Trial in slaying at church fundraiser in 2008 begins

| October 7, 2009

WILMINGTON — As the trial of Monir George started Tuesday for the May 25, 2008, fatal shooting of 63-year-old Malak Michael at a fundraiser for St. Mary Coptic Orthodox Church of Delaware, all sides agreed George did it, would likely try to kill others and was mentally ill at the time.

At the time of his arrest, George had not only two loaded 9 mm handguns, but 10 ammunition clips containing an additional 150 rounds and a note in his pocket expressing his deep hatred for the Coptic Orthodox Church, starting with the words, "Let all the priests die."

Defense attorneys, however, argue the 59-year-old George was so ill he was not responsible for his actions at the Wilmington/Christiana Hilton hotel that night and should be found not guilty by reason of insanity.

Prosecutors responded that George was well aware of what he was doing, had a plan and should be found guilty but mentally ill and held responsible for his violent acts.

Before Tuesday’s proceedings, George waived his right to a jury trial and agreed to have Superior Court Judge Jan R. Jurden determine his guilt.

George’s defense is nearly identical to the one pursued by James Cooke, the man whose conviction and death sentence for the 2005 rape and murder of University of Delaware student Lindsey Bonistall were overturned in July by the Delaware Supreme Court because his attorneys pursued a mental illness defense over Cooke’s objections.

Because of the Cooke ruling, Jurden quizzed George to make sure he was in full agreement with his attorneys on the defense strategy that essentially admits his guilt to murder and attempted murder.

Standing before Jurden in white prison coveralls, George answered "Yes," and said he had no questions or concerns that needed to be addressed.

Deputy Attorney General Joseph S. Grubb then launched into his opening arguments, with defense attorney Kathryn van Amerongen saying she would defer any defense statement until later in the trial.

Grubb told the court that George "knew what he was doing and appreciated the wrongfulness of his acts."

He said George made reservations to go to the fundraiser at the Hilton after inquiring about who else would be attending, then dressed appropriately in a suit and was clean-shaven and well-groomed.

George drove from his home in Pennsylvania that night, visited the wife of a friend in Christiana Hospital, had a "calm and cool" conversation with a doctor there and then continued on to the Hilton, where children from the parish were set to perform as part of the fundraiser for a new church building.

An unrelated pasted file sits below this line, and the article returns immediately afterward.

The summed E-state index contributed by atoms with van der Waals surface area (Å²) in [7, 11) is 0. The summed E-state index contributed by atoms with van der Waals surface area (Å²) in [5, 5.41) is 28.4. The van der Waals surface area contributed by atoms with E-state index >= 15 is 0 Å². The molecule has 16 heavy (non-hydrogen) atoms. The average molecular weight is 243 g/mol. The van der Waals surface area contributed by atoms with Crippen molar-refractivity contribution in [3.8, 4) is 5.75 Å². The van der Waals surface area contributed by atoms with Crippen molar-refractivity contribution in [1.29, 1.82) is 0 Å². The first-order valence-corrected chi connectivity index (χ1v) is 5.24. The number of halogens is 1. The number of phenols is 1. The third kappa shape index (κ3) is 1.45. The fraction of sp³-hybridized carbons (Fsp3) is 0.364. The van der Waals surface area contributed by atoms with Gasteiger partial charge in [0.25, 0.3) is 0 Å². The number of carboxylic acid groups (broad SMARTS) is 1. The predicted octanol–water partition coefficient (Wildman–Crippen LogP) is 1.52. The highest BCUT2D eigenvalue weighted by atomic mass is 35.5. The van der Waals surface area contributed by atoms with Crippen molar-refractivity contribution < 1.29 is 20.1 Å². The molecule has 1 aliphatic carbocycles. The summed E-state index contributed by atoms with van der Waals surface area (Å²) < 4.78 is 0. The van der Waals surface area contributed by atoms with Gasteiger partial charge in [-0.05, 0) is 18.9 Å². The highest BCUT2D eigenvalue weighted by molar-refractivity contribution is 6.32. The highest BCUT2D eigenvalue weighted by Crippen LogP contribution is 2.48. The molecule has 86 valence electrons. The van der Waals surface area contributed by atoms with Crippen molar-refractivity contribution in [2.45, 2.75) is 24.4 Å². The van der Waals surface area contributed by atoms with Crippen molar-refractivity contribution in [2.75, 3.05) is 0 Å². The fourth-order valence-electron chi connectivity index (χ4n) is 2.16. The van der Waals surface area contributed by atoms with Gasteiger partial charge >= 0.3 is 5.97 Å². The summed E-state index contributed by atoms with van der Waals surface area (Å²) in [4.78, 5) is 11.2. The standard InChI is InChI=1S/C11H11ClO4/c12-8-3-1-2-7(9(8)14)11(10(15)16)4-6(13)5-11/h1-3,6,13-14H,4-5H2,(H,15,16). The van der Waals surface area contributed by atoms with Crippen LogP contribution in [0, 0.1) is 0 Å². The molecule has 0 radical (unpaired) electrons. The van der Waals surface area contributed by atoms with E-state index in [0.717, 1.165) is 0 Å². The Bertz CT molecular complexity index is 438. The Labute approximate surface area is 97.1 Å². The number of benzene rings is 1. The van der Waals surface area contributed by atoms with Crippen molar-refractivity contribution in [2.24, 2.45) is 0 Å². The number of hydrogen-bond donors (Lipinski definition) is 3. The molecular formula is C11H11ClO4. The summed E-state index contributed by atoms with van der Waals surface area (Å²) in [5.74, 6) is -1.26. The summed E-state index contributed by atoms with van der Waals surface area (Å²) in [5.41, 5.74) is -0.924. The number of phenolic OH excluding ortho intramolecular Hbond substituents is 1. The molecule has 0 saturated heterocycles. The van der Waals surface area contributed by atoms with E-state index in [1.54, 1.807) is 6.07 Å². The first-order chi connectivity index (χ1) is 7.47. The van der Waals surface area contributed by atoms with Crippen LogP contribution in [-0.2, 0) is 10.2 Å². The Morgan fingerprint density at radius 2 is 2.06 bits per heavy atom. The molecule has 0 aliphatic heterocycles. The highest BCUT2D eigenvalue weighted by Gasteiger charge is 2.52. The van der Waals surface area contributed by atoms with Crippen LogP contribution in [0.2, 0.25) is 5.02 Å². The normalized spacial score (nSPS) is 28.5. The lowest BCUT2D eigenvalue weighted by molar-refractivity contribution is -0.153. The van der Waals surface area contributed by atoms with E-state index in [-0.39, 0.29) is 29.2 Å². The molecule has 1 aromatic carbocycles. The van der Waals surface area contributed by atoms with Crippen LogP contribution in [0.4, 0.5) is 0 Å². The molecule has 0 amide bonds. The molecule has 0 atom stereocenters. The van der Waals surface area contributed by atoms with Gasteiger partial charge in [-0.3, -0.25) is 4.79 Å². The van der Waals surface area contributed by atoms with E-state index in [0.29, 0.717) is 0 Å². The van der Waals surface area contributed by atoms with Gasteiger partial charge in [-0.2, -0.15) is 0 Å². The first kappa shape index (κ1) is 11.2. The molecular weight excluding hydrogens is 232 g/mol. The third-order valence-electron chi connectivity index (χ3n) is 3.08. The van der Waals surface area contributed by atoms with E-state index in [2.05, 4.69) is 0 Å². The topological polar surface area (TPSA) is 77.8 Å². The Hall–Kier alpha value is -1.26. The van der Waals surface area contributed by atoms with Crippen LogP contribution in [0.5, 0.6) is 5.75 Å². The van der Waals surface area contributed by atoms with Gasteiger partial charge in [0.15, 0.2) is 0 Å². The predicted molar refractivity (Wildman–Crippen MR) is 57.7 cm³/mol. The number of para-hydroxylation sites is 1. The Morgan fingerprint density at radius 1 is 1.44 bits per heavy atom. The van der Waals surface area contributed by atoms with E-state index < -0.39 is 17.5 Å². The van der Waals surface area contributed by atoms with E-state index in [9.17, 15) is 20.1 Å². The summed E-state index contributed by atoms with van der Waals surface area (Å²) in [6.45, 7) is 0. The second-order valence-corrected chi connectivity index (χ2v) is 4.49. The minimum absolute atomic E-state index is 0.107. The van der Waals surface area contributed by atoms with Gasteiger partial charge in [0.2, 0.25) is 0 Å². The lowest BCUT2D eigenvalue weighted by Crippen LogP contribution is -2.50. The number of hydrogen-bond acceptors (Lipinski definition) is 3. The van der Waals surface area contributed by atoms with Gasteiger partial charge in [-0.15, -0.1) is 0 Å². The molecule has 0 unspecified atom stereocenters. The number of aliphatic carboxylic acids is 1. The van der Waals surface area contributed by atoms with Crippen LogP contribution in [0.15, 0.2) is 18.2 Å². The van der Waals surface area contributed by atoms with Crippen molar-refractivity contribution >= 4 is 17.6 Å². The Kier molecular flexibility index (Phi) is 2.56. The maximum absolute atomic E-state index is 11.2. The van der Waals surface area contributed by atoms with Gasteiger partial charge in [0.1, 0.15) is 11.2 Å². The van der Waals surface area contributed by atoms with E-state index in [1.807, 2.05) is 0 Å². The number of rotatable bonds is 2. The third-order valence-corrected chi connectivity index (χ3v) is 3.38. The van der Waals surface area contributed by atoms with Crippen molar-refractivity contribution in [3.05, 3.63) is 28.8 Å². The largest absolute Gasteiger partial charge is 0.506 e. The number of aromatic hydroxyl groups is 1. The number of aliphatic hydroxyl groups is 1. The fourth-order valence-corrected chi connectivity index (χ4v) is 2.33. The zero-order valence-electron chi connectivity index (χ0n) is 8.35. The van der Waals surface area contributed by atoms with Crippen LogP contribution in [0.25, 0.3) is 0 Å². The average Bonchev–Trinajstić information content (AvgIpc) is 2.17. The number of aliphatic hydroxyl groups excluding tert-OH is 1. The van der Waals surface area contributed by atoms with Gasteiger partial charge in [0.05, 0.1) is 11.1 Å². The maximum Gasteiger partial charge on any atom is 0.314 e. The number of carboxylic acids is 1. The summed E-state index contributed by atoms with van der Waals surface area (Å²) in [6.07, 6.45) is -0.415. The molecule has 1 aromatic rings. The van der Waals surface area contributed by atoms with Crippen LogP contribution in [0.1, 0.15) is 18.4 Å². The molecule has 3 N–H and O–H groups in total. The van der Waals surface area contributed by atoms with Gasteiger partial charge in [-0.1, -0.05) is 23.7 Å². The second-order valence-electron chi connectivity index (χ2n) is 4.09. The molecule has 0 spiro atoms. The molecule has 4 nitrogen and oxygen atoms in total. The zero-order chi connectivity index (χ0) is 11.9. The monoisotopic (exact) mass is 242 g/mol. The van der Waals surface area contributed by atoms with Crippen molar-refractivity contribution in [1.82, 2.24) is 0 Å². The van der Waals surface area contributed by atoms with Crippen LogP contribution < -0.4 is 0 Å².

After gaining admission, he engaged in apparently calm conversations before eventually going over to a table where the parish priest, the Rev. Mina Mina, and Malak Michael — a founder of the parish and a leader of the construction effort — were sitting, according to Grubb.

He first greeted Michael — an insult to Mina in the Coptic Orthodox Church, according to Grubb — who stood and embraced George.

When Michael sat down again, George pulled out the two pistols and pointed one at Michael’s back and one at the back of Mina.

The pistol pointed at Mina jammed while the one aimed at Michael fired, the bullet piercing Michael’s heart.

Members of Michael’s family then jumped on George, taking him down, Grubb said.

Grubb said one of the people attending the event caught the moment before the shot in a photograph, with George standing behind Michael, a gun drawn and pointed at his back.

The photo was not shown in court Tuesday.

In George’s pocket was the note ranting against the church. A similar note was found in George’s home, in which he described his actions as "a revolution."

Grubb said George somehow blamed the church and Michael for the failure of his marriage, though George did not meet Michael, with whom he had been close to at one time, until after his wife already had separated from him in the 1990s.

As he was being taken from the room, Grubb said, George shouted, "Let’s see how you are going to build that church now."

As additional evidence that George was aware of the difference between right and wrong that night, Grubb said, George apologized to police for his actions.

The trial before Jurden is expected to last about three weeks.

If George is found guilty but mentally ill, he would serve his sentence at the state psychiatric hospital until he is determined to no longer be mentally ill or officials determine there would no longer be a benefit to keeping him there.

At that point, he would be transferred to a regular prison, where he would serve the remainder of his sentence — which would be the rest of his life if he is convicted of first-degree murder.

If Jurden finds George is not guilty by reason of insanity, he would be held at the state psychiatric center until he is determined to no longer be criminally insane. If and when that point is reached, he would be released.

If Jurden finds George guilty but under extreme emotional distress, the most he could be convicted of would be manslaughter, which carries a minimum sentence of two years and a maximum of 25 years behind bars.

Tags: , ,

Category: Church Security

Comments are closed.